Controversial blogger Kemi Omololu-Olunloyo has spent all of 16 days behind the high walls of Port Harcourt Prisons (Rivers state) following her arrest on March 14, 2017, in Ibadan (Oyo state) for alleging that Salvation Ministries’ David Ibiyiomie was dating Nollywood actress Iyabo Ojo.
Donning a green prison uniform of a simple dress and slippers, and handcuffed, daughter of former governor of Oyo state (Dr. Omololu Olunloyo) was granted bail by Chief magistrate Alatuwo Elkanah Fubara on Thursday, March 30, 2017.
Looking dull and harassed, the bold 52 year old mother would have learnt unforgettable lessons in prison.
Here are some of the fundamental lessons you must learn from prison as compiled by encomium.ng:
- You can survive on very little material possessions.
There is nowhere to go (except make appearances in court), no party or meeting to attend, so you need very little clothes and accessories.
What’s more, there is no space for a wardrobe in cells. Most times, all your possessions are kept in a ‘nylon bag’.
- You have too much time on your hands.
And you can only sleep, mix with fellow prisoners, be busy in church or mosque, articipate in learning a few crafts, read and think.
Time moves so slow that you wonder whether you have more than 24 hours in a day.
- Corruption percolate everywhere, and even the down and out are cheated.
Your food is far less than how much government allocates. A lot of prison officials and bureaucrats have pocketed a chunk of the budget allocated and stolen food stuffs meant for prison canteens.
You can hardly get anything done without bribing. From receiving visitors to attending court sessions, and being allocated a manageable cell, you part with some money.
- You can actually count friends and family on your fingers, only a few people will stand by you.
As the days drag, footfalls of those who care about you dwindle. Not many will come visiting and attend to your needs. People are busy and have their own challenges.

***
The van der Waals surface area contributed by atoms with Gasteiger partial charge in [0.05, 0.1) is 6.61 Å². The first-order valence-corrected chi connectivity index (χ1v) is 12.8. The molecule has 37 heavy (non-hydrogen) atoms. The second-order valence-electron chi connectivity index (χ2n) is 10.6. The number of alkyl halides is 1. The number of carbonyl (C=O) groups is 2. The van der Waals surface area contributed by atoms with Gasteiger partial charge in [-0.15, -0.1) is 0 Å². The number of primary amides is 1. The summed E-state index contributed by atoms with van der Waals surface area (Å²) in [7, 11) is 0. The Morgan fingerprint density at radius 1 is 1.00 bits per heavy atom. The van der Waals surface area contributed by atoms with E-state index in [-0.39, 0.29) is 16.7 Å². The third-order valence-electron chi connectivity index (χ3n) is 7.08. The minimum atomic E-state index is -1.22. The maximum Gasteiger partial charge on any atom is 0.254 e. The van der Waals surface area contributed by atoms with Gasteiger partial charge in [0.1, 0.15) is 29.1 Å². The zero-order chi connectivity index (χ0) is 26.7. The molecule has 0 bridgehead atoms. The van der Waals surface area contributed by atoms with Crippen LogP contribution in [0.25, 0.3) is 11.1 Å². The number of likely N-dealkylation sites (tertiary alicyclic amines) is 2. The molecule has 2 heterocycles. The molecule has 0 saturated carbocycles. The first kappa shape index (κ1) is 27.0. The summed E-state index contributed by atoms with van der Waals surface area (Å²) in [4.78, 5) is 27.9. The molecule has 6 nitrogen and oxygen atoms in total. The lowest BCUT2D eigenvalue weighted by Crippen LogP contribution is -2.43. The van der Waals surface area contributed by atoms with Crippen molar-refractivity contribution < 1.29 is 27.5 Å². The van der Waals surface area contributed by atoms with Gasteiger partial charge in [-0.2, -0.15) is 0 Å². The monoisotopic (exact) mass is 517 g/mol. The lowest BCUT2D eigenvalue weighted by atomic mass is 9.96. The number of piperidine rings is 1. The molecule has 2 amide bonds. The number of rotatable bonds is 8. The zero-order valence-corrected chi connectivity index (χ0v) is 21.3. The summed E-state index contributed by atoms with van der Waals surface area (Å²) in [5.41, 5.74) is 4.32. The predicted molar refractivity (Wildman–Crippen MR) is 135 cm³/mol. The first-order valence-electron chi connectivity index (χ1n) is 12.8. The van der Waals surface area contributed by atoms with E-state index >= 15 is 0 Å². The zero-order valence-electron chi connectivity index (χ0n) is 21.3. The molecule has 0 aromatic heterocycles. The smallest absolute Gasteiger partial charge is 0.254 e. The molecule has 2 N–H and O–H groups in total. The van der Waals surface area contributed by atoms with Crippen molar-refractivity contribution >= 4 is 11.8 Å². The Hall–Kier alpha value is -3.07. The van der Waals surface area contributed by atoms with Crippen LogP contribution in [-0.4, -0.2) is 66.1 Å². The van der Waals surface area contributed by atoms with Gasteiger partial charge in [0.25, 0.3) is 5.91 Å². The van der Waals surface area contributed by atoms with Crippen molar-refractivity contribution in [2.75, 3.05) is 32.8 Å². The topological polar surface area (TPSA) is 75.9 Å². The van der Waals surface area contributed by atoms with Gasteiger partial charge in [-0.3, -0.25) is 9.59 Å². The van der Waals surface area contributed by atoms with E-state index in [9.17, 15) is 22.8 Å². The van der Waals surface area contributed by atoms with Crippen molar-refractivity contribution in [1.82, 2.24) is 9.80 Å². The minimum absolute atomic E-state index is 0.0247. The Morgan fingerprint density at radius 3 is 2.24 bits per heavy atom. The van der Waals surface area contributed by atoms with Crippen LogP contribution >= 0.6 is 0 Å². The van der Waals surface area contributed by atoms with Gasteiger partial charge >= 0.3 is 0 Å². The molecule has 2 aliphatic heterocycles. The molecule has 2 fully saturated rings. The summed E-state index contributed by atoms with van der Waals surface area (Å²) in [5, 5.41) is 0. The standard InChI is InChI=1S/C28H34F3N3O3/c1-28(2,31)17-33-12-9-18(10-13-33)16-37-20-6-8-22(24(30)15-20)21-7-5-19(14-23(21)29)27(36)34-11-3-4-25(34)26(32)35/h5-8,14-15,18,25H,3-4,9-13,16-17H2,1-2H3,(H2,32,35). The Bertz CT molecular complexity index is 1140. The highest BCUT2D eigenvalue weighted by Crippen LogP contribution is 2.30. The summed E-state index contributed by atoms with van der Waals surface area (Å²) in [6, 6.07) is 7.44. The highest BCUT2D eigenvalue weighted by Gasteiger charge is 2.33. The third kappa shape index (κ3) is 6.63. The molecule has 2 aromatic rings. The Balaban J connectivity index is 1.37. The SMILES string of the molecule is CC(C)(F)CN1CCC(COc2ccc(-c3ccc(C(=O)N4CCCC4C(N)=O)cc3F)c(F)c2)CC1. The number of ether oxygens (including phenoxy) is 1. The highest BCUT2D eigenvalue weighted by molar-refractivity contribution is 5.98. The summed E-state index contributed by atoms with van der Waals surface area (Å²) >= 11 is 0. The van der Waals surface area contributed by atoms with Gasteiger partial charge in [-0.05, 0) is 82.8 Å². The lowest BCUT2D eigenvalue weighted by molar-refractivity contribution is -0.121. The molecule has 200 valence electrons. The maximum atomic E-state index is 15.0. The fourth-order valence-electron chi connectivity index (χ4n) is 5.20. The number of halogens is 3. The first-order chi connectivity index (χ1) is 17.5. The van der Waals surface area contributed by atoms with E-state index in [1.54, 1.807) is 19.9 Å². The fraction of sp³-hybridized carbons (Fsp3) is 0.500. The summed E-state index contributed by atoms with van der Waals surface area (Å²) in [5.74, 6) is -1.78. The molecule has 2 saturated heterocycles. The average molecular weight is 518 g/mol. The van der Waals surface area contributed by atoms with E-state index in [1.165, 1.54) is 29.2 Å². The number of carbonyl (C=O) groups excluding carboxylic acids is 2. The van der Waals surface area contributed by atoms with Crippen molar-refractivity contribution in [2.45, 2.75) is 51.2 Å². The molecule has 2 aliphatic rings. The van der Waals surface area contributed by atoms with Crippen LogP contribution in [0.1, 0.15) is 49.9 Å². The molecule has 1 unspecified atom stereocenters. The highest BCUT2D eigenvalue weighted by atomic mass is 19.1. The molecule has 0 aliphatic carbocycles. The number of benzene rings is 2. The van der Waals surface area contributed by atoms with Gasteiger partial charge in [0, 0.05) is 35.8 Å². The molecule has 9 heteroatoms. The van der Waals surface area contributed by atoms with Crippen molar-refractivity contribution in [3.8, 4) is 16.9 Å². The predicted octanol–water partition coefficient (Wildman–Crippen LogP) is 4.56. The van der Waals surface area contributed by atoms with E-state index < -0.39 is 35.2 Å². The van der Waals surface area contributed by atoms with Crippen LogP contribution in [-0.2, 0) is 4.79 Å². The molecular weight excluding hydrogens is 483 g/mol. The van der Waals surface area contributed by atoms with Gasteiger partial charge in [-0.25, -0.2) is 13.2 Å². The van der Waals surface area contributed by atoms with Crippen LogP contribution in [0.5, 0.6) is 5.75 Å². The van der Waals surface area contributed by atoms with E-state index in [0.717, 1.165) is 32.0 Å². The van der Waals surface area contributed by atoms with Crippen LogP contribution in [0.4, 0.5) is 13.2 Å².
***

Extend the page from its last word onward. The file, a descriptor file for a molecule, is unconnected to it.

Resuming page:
- Justice is so slow and frustrating.
It is only when ones freedom is at stake that you realise how slow and frustrating our judicial system is.
The court officials won’t show up, prison warders are mischievous – and everyone in the system is in concert to punish you. And they don’t care that you are incarcerated.
- Hygiene is a big issue.
Keeping yourself neat and tidy and healthy is herculean. The prison is overstretched with inmates, and facilities are grossly inadequate. And shoddily maintained.
You can hardly get cleaner water.
- There’s nothing like being free and gainfully engaged.
You appreciate more the elements of freedom, and the fact that it is an asset to be gainfully engaged, go about your ‘work’ and earn a living.
- You can help people with very little.
Most awaiting prisoners and convicted inmates are largely abandoned. And they need very little to be human. As little as N100 goes a long way.
And some need medical and legal assistance.
You can help them just by listening and providing insights and a different perspective. And getting them appropriate help.
- Everything can wait.
You learn in prison that a lot of things we struggle to accomplish, tasks that must be done can actually wait.
We hurry too much, falling over ourselves to belong and be seen to stand up to be counted. In the end, do these things matter?
- Ultimately, we are alone. All by ourselves.
At the end of the day, you can always and only count on yourself.
There are wonderful, caring and selfless people. But they are few and far between.